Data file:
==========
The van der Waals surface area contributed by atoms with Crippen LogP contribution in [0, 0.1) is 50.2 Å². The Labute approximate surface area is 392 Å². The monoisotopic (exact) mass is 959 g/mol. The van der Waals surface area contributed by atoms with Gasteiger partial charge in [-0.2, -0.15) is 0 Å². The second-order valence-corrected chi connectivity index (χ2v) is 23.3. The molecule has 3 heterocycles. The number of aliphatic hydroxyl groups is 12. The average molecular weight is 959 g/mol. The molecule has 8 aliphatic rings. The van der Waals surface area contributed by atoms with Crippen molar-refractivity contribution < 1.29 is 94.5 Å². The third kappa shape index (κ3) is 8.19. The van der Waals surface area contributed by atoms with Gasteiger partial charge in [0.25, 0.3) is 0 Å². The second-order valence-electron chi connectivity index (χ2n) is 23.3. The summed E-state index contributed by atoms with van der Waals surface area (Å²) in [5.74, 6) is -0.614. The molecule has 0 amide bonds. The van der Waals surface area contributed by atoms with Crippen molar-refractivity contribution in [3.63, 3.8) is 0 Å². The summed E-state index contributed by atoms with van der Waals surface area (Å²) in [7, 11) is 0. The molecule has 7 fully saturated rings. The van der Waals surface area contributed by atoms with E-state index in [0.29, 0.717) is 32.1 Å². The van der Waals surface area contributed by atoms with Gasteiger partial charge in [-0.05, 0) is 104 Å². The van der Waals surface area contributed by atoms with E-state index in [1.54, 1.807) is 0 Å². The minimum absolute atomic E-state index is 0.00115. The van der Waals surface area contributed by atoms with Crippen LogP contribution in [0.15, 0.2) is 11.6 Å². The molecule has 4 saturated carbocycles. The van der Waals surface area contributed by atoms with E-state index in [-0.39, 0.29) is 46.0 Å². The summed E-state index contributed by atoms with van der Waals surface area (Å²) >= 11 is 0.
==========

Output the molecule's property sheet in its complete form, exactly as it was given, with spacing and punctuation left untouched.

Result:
The van der Waals surface area contributed by atoms with Crippen LogP contribution in [0, 0.1) is 50.2 Å². The Labute approximate surface area is 392 Å². The monoisotopic (exact) mass is 959 g/mol. The van der Waals surface area contributed by atoms with Gasteiger partial charge in [-0.2, -0.15) is 0 Å². The second-order valence-corrected chi connectivity index (χ2v) is 23.3. The molecule has 3 heterocycles. The number of aliphatic hydroxyl groups is 12. The average molecular weight is 959 g/mol. The molecule has 8 aliphatic rings. The van der Waals surface area contributed by atoms with Crippen molar-refractivity contribution < 1.29 is 94.5 Å². The third kappa shape index (κ3) is 8.19. The van der Waals surface area contributed by atoms with Gasteiger partial charge in [0.25, 0.3) is 0 Å². The second-order valence-electron chi connectivity index (χ2n) is 23.3. The summed E-state index contributed by atoms with van der Waals surface area (Å²) in [5.74, 6) is -0.614. The molecule has 0 amide bonds. The van der Waals surface area contributed by atoms with Crippen molar-refractivity contribution in [3.63, 3.8) is 0 Å². The summed E-state index contributed by atoms with van der Waals surface area (Å²) in [7, 11) is 0. The molecule has 7 fully saturated rings. The van der Waals surface area contributed by atoms with E-state index in [0.29, 0.717) is 32.1 Å². The van der Waals surface area contributed by atoms with Gasteiger partial charge in [-0.05, 0) is 104 Å². The van der Waals surface area contributed by atoms with E-state index in [1.54, 1.807) is 0 Å². The minimum absolute atomic E-state index is 0.00115. The van der Waals surface area contributed by atoms with Crippen LogP contribution in [0.15, 0.2) is 11.6 Å². The molecule has 4 saturated carbocycles. The van der Waals surface area contributed by atoms with E-state index in [-0.39, 0.29) is 46.0 Å². The summed E-state index contributed by atoms with van der Waals surface area (Å²) >= 11 is 0.